Ethics

The BPS Ethics procedures – fit for purpose?

A reaction to Ashley Conway’s post from Peter Harvey:

It is an understatement to say that Hans Eysenck was no stranger to controversy. However, two papers published in 2019 highlighted serious concerns about possible ethical issues  – specifically relating to his work with Ronald Grossarth-Maticek. In his editorial, David Marks includes an open letter to the CEO requesting that the BPS conducts “…a thorough investigation of the facts together with retraction or correction of 61 papers.”. His plea was based on a well-referenced and highly detailed paper published in that same journal by Anthony Pelosi who concluded:

There is a complicated and multi-layered scandal surrounding Hans Eysenck’s work on fatal diseases. In my opinion, it is one of the worst scandals in the history of science, not least because the Heidelberg results have sat in the peer-reviewed literature for nearly three decades while dreadful and detailed allegations have remained uninvestigated. In the meantime, these widely cited studies have had direct and indirect influences on some people’s smoking and lifestyle choices. This means that for an unknown and unknowable number of individual men and women, this programme of research has been a contributory factor in premature illness and death. How can members of the public and their policymakers turn to science for help with difficult decisions when even this most extreme of scientific disputes cannot be resolved?

In a letter to The Psychologist (September 2019), Colman, Marks, McVittie & Smith noted that the BPS is “…uniquely placed to conduct a formal investigation and audit, and we call on them to act as soon as possible.”.

In an anonymous response (i.e. headed ‘Society reply’), after one paragraph describing the Society’s purpose (hopefully already known to its members) and another quoting from the Code of Ethics and Conduct, the third paragraph states:

However, the conduct of research lies with the academic institution which oversees the work carried out by its academics and we welcomed the investigation into this research carried out by King’s College, London.

In May 2019, Kings College reported on its internal enquiry into publications authored by Professor Hans Eysenck with Professor Ronald Grossarth-Maticek. Apart from the laudable speed  and thoroughness with which this was both commissioned and made available in the public domain, its conclusions are of considerable significance:

The Committee shared the concerns made by the critics of this body of work. We have come to the conclusion that we consider the published results of studies that included the results of the analyses of data collected as part of the intervention or observational studies to be unsafe and that the editors of the journals should be informed of our decision. We have highlighted 26 papers (Appendix 1) which were published in 11 journals which are still in existence (see list of journals and editors Appendix 2). We recommend that the Principal write to the editors of these journals to inform them that, based on our enquiry, we consider the results and conclusions of these studies are unsafe.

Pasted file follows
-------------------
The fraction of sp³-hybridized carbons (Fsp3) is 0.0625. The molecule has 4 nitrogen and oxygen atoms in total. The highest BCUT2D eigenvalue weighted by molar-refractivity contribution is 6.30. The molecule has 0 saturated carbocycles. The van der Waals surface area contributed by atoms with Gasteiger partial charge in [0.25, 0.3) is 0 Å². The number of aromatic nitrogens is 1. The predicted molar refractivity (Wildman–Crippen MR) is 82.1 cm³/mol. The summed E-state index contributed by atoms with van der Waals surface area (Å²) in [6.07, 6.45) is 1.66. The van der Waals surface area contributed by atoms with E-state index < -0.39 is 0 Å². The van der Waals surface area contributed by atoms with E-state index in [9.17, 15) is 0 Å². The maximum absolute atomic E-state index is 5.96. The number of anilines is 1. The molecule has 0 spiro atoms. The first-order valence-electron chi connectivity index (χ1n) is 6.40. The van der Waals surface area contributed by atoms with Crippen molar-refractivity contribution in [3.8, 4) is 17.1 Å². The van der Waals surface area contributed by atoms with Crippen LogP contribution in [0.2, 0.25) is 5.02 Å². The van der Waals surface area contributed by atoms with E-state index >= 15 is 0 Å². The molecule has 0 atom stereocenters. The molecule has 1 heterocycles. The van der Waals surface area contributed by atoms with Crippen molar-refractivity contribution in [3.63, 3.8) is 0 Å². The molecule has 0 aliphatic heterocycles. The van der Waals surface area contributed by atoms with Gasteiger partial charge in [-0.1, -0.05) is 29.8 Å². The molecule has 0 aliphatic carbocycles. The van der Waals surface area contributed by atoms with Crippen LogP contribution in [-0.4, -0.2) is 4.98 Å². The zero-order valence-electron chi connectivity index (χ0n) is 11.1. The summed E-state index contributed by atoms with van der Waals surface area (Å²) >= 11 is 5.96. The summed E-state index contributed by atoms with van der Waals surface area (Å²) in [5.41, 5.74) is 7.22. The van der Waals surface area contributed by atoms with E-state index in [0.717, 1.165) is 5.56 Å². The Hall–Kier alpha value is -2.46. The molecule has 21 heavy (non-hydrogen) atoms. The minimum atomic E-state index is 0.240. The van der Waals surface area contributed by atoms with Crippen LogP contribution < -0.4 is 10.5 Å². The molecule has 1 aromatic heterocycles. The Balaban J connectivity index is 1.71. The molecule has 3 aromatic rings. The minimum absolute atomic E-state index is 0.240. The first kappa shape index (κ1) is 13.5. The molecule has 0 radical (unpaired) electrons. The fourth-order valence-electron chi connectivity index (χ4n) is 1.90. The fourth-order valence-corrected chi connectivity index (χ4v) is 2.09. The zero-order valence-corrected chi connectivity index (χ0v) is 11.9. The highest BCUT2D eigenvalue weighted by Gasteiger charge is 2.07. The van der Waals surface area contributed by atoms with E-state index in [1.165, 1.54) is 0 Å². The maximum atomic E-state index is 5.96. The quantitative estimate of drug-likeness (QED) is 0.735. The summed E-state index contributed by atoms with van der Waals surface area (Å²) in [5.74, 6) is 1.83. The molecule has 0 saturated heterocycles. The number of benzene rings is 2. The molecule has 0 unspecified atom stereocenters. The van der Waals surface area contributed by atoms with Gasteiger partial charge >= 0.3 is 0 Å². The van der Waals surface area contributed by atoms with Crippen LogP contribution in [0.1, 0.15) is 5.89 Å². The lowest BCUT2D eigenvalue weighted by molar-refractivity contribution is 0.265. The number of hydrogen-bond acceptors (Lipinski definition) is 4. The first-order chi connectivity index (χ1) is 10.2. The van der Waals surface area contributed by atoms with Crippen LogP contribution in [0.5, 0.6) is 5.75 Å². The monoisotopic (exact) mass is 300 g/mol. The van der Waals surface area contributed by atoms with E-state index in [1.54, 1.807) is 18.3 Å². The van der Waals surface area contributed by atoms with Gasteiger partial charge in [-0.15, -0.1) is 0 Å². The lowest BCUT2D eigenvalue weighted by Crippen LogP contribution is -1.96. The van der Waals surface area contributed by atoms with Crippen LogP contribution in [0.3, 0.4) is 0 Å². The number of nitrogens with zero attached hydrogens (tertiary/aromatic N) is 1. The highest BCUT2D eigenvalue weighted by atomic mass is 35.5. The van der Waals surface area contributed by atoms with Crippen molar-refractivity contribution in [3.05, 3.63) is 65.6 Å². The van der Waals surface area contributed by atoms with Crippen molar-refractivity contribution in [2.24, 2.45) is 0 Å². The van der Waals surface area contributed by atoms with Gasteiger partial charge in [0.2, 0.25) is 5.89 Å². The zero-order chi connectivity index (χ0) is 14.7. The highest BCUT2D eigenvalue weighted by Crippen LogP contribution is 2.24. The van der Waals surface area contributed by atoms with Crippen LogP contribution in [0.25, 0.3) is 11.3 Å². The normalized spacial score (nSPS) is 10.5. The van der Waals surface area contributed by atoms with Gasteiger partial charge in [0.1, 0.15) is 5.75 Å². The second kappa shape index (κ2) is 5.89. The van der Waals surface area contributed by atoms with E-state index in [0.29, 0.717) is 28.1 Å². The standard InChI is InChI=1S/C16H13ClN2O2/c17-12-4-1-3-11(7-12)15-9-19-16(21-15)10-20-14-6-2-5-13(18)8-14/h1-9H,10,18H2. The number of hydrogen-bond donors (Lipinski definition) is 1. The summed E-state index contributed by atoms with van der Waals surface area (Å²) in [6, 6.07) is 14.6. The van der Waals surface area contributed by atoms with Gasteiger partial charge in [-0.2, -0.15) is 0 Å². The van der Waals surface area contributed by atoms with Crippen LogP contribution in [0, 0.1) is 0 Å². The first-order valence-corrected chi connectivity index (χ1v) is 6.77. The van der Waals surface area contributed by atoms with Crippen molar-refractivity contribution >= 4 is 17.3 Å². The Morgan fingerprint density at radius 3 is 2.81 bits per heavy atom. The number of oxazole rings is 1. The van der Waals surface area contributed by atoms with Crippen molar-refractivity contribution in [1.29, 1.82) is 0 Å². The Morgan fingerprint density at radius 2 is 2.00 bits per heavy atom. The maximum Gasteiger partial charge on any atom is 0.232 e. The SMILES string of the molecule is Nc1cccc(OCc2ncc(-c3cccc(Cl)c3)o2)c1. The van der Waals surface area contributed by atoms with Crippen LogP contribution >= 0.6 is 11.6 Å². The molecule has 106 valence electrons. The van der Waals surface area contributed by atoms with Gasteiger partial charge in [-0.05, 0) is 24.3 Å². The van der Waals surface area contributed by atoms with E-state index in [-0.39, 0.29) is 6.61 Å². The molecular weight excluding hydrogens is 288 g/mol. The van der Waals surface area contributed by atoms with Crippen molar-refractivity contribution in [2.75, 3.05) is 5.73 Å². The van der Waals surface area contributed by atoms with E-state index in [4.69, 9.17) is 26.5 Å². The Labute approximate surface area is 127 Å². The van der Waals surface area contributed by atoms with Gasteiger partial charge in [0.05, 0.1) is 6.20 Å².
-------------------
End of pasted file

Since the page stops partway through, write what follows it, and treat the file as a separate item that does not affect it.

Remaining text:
The Director of Research Governance, Ethics and Integrity at King’s has written to the academic lead for research misconduct at the University of Heidelberg to confirm Professor Ronald Grossarth-Maticek’s affiliation with them at the time in question, and to clarify their procedure for investigating allegations of research misconduct.

So whilst the BPS welcomed the Kings investigation, its serious conclusions and actions seem to have gone unremarked. In a much more detailed analysis of the history of this scandal and the BPS’s lack of action Craig et al., (2020) state, quite unequivocally:

The Eysenck case is a stain on the record of psychology and on science itself.

So what has the BPS done? As far as I can ascertain – absolutely nothing. I have searched the 2019/2020 archive of The Psychologist and there is no record of any statement by the BPS (I am happy to be pointed in the right direction should I have missed it). I am trying to contact the Chair of the BPS Ethics Committee – a task made harder as their name and contact details are absent from the BPS website (I will post as soon as I get a response). However, in attempting to find out about about the complaints procedure I came across the following statement:

In order for the Society to be able to take any action you must provide the evidence required, as outlined in the procedures of the Member Conduct Rules. The Society will then decide if the member has breached the rules, and decide on the appropriate action. The Society does not have a function to investigate complaints against its members, but can take action when the Society has evidence of the outcomes from any appropriate third party investigation.

I was shocked to read that the Society does not have an investigatory function. It is the one body that has access to the expertise necessary to evaluate the validity of an ethical breach. In my opinion it is a serious dereliction of duty to outsource the investigatory process. In this case, that has been done and the review raises serious questions about the integrity of widely-cited research by a very senior psychologist. So why hasn’t the BPS, quickly and authoritatively, responded? Where is the acknowledgement of the Kings Report (initially ‘welcomed’ by the BPS). They have done their duty – why not the BPS? Surely the BPS shouldn’t shirk its responsibilities in this way.

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